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Vermont Judge Denies Vermont Yankee's Request to Stay Open During Case
MONTPELIER, Vt. — On Monday, a federal judge ruled that he would not order that Vermont's only nuclear plant be allowed to remain open while a lawsuit to determine its long-term future plays out.
Toxics Action Center and the state of Vermont are working to close the Vermont Yankee plant, with both the governor and the state Senate on record as wanting it to close when its initial 40-year license expires next March.
Last month, Entergy went to court asking for an injunction allowing the plant to remain open while the case works its way through the courts. In Monday's order, Judge J. Garvan Murtha deemed the request unnecessary because the main trial is only eight weeks away.
"The motion is denied, because Entergy has failed to show that any irreparable harm it may incur between now and a decision on the merits" of its lawsuit, Murtha wrote.
During the hearings in late June, Entergy lawyers and witnesses testified that they needed a decision on the preliminary injunction by July 23 so they could order the specially fabricated nuclear fuel it needs to load into the reactor core during a refueling outage set for October. The fuel costs $60 million, and Entergy lawyer Kathleen Sullivan told the judge that the plant would be likely close rather than spend the money with such an uncertain future.
To win a preliminary injunction, the party requesting it has to show it will suffer irreparable harm without it, and that it is likely to win the case on the merits when it gets to trial.
Both Gov. Peter Shumlin and Sen. Bernie Sanders issued statements praising the decision and faulting Entergy for challenging the state's authority over the plant — something it said it would not do when it bought the reactor in 2002.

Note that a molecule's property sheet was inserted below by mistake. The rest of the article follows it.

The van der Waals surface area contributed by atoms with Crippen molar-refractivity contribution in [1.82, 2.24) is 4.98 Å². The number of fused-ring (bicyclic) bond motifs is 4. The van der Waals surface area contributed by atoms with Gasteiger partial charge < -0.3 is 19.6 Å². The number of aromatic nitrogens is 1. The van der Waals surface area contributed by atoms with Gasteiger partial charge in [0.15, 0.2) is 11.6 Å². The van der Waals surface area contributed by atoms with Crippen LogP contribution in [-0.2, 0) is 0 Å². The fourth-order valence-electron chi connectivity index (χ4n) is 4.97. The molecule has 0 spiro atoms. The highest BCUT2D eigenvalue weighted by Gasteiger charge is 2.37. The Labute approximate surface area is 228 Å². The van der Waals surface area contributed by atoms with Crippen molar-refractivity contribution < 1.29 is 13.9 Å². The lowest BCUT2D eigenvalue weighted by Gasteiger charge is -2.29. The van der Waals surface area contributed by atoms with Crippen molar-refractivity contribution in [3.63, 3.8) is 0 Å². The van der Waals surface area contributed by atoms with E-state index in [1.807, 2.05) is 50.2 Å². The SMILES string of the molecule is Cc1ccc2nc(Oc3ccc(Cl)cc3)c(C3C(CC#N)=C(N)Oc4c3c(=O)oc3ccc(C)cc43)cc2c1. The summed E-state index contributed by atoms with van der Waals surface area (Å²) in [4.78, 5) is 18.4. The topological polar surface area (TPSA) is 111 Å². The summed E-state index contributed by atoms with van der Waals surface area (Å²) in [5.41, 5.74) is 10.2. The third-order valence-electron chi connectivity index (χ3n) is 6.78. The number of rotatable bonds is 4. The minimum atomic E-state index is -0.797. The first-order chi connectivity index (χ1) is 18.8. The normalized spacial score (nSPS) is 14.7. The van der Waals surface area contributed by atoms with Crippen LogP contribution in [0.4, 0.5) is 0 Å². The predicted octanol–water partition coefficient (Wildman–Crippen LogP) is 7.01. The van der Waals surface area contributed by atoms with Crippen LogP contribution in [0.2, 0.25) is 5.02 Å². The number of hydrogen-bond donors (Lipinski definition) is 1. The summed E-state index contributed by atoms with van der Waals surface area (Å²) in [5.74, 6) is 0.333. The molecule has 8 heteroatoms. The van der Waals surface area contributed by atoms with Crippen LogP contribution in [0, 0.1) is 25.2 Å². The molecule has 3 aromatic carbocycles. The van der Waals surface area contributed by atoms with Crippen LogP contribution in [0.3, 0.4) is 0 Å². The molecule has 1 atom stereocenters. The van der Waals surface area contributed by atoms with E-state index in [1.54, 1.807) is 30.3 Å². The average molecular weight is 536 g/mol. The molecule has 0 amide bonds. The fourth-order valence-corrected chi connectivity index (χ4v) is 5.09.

"Entergy's lawsuit is an attack on state authority, attempting to deny us a voice regarding whether Vermont Yankee will run past March 2012 — even though Entergy has known since 2002 that it could not operate the plant past that date without state approval," said Shumlin, who is listed as the lead defendant in Entergy's lawsuit. "I believe strongly in the state's authority, and I believe that Entergy has not been an honest, fair and responsible player for Vermont."
Sanders argued it's a matter of state's rights. "If Vermont chooses an energy future that does not include a 40-year-old, problem-ridden nuclear power plant and that emphasizes energy efficiency and sustainable energy, that is certainly our right."
Vermont Yankee's initial 40-year federal license is scheduled to expire on March 21, 2012.
Last year, the federal NRC granted the company's request for a 20-year license extension, however, Vermont state law requires that any electrical generator in the state get a state certificate of public good. Vermont Yankee's existing state certificate is also set to expire in March.
The state Senate voted 26-4 last year against Vermont Yankee getting a new certificate of public good. The House has not voted on the question, but since the 2006 law requires a yes vote from both houses before the board can issue a new certificate, inaction has the same effect as a no vote.
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